1. Homeowners need to maintain liquidity. If you have a financial emergency, cash reserves are essential. Homeowners who pour every dime into paying off their mortgage early might not have a cash cushion. You’ve essentially “buried the money in the walls of the house,” Edelman says.
2. A mortgage doesn’t affect a home’s value. “The house itself doesn’t care if it has debt on it or not,” Goodbread says. Over the long term, it’s likely to appreciate regardless of the amount you owe on it, he adds.
3. Mortgage interest is inexpensive. Because the mortgage is secured by the value of the home, interest rates are much cheaper than for credit cards and personal loans — and the interest you pay is tax deductible. It’s likely the cheapest money you’ll ever borrow, Edelman says.
4. Mortgage payments get easier with time. They’re often a budget stretch for young homeowners, but with a 30-year fixed mortgage, time is on your side. As the effects of inflation and a growing income take hold, “that monthly payment gets easier and easier to make,” Edelman says.
5. Investments will outperform the interest cost of the mortgage over the long term. “That scares some people,” Edelman concedes, because of the stock market crash of 2008. However, he’s not advocating 100% stock investments, but rather a diversified mix of investments built for a 30-year time frame. That period matches the term of a fixed-interest rate mortgage.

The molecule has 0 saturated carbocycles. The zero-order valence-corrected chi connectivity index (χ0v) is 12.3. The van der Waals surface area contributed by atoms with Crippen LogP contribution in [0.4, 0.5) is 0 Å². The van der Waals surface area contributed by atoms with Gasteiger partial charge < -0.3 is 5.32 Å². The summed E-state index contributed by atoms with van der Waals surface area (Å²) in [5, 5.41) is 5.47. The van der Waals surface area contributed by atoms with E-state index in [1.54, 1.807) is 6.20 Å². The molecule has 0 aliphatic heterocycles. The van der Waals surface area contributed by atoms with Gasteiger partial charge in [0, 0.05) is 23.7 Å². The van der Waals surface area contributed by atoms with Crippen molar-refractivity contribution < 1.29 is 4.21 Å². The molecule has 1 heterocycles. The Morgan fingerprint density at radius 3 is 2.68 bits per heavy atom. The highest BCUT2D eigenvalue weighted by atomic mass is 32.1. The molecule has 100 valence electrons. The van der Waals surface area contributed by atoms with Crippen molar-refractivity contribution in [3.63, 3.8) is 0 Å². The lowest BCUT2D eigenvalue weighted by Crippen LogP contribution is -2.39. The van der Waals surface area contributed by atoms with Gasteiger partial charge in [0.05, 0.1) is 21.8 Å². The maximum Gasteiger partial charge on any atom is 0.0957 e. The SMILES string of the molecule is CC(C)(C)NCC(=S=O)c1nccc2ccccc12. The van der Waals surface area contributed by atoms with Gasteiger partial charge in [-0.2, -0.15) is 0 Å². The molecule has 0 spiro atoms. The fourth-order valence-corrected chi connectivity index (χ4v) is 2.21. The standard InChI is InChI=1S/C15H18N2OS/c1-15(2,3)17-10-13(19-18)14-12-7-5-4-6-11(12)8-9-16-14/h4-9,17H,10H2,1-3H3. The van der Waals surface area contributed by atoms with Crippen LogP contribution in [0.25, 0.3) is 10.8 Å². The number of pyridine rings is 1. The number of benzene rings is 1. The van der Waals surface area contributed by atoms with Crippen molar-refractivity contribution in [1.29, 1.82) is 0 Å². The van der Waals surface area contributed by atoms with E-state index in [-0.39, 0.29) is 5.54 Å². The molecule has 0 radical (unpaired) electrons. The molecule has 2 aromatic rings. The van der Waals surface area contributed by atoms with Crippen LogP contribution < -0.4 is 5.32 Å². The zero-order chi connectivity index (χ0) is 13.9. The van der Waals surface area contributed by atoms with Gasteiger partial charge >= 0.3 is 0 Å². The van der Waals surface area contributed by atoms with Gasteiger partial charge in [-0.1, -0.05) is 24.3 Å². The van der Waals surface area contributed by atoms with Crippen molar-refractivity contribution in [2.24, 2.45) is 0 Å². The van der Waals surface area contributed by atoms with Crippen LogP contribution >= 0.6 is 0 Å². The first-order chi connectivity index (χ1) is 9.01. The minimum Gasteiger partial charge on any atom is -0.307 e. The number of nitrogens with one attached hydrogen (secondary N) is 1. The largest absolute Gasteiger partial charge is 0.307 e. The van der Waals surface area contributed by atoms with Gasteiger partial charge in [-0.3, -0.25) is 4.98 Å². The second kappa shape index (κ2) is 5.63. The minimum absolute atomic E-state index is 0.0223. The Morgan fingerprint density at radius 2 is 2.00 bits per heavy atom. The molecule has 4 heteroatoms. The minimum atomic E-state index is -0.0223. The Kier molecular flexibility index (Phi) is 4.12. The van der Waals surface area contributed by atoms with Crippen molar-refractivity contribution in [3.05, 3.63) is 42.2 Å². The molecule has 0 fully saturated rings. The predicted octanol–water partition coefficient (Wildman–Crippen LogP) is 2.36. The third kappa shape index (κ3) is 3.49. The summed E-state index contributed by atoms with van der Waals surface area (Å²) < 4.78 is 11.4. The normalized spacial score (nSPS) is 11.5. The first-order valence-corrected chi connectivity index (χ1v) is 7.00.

“Wealth is created by investing,” Edelman says, not by paying down debt.
Considering ‘debt-free homeownership’
But what about noted author and radio host Dave Ramsey’s advocacy of debt-free homeownership?
“I’m right; he’s wrong!” Edelman laughs. He’s quick to add: “Dave and I are talking to two very different groups of people.”
Edelman says Ramsey often advises people who in the past “have demonstrated an inability or an unwillingness” to properly manage their personal finances, particularly debt.
“And Dave correctly recognizes that for these folks, credit is a drug,” Edelman says. For them, “abstinence is essential. And elimination of debt and avoidance of debt is necessary.”
But for homeowners who manage debt responsibly, “Getting a big, long mortgage and never paying it off is the smartest, safest strategy to use,” he says.
With one caveat:
“Many people buy homes they simply can’t afford,” Edelman says. He advises limiting your mortgage to a payment that is no more than 30% of your income, before taxes and deductions.
The article Invest or Pay Off Your Mortgage? How to Decide originally appeared on NerdWallet.
If you are at the earning stage of your life, it is better to be diversified in the Stock Market and Real Estate Market.
Usually Real Estate is a safer investment, You have to live somewhere... it is financially more stable to pay your own mortgage rather than to pay rent! You should always check interest rates to be able to refinance and get lower interest and get out of a 30 year mortgage... The trick with a mortgage payment it try to stay with a 15 year mortgage or lower when refinancing... YOU PAY LESS INTEREST THAT WAY!!